The F.B.I. (TV series)
F. B. I. TV Show Opening Theme
This is the actual theme song from the polise show called FBI.
The F.B.I. is an American television series that was broadcast on ABC from 1965 to 1974. It was sponsored by the Ford Motor Company, and the characters almost always drove Ford vehicles in the series.
Produced by Quinn Martin and based in part on concepts from the 1959 Warner Bros.theatrical film The FBI Story, the series was an authentic telling of or fictionalized accounts of actual F.B.I. cases, with fictitious main characters carrying the stories. Efrem Zimbalist, Jr. played Inspector Lewis Erskine, while Philip Abbott played Arthur Ward, assistant director to F.B.I. chief J. Edgar Hoover. Although Hoover served as series consultant until his death in 1972, he was never seen in the series.
Stephen Brooks played Inspector Erskine’s assistant, Special Agent Jim Rhodes, for the first two seasons. Lynn Loring played Inspector Erskine’s daughter and Rhodes’ love interest, Barbara, in the first few episodes of the show. That romantic angle was soon dropped.
In 1967, Brooks was replaced by veteran actor William Reynolds, who played Special Agent Tom Colby until 1973. The series would enjoy its highest ratings during this time, peaking at No. 10 in the 1970–1971 season. For the final season, Shelly Novack played Special Agent Chris Daniels.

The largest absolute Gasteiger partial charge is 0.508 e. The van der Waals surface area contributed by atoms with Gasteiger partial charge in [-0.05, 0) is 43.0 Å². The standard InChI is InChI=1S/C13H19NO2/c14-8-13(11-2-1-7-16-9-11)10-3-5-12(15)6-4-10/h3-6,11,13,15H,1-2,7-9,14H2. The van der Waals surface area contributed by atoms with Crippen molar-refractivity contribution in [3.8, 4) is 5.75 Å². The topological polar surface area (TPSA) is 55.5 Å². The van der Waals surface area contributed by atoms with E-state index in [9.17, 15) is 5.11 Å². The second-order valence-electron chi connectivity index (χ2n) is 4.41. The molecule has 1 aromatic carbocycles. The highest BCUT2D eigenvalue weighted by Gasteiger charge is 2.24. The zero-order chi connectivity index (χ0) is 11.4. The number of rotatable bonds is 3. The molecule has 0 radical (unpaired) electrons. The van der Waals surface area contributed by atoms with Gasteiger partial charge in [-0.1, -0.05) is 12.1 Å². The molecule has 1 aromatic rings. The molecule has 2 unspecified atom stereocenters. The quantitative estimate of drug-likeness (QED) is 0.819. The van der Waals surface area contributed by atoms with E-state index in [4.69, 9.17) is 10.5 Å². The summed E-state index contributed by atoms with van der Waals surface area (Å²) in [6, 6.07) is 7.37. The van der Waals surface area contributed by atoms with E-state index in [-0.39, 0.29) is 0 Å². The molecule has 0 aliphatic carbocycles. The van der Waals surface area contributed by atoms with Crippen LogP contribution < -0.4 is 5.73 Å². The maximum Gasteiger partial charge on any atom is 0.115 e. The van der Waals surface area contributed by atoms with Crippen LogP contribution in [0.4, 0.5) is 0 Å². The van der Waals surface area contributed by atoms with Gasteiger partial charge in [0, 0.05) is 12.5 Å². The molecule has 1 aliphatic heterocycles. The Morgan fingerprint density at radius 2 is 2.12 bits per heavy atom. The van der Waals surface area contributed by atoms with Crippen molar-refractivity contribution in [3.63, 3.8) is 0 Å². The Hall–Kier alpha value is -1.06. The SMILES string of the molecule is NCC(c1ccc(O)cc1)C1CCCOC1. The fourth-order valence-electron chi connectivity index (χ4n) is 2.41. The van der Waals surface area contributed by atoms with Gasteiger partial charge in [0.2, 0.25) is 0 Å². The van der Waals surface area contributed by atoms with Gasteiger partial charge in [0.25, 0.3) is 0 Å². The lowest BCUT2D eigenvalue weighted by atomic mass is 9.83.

A 1969 “Ten Most Wanted List” segment; these were seen at the close of some episodes.
Some episodes ended with a “most wanted” segment hosted by Zimbalist, noting the F.B.I.’s most wanted criminals of the day (this was decades before the Fox Network aired America’s Most Wanted). The series aired on ABC at 8 p.m. Sunday from 1965 to 1973, when it was moved up to 7:30 p.m. for the final season.
The series was a co-production of Quinn Martin Productions and Warner Bros. Television. Warner Bros. held the television and theatrical rights to any project based on The F.B.I.. As it turned out, it was the longest running of all of Quinn Martin’s television series, having aired nine seasons.
Mark Felt, then an assistant director at the F.B.I. and later to become famous as the “Deep Throat” source in the Watergate scandal, is reported to have served as an unpaid technical adviser to the series, occasionally going onto the set with Zimbalist. Recent disclosures of memos by the F.B.I., under the FOIA, reveal that the real F.B.I. had casting control over the show.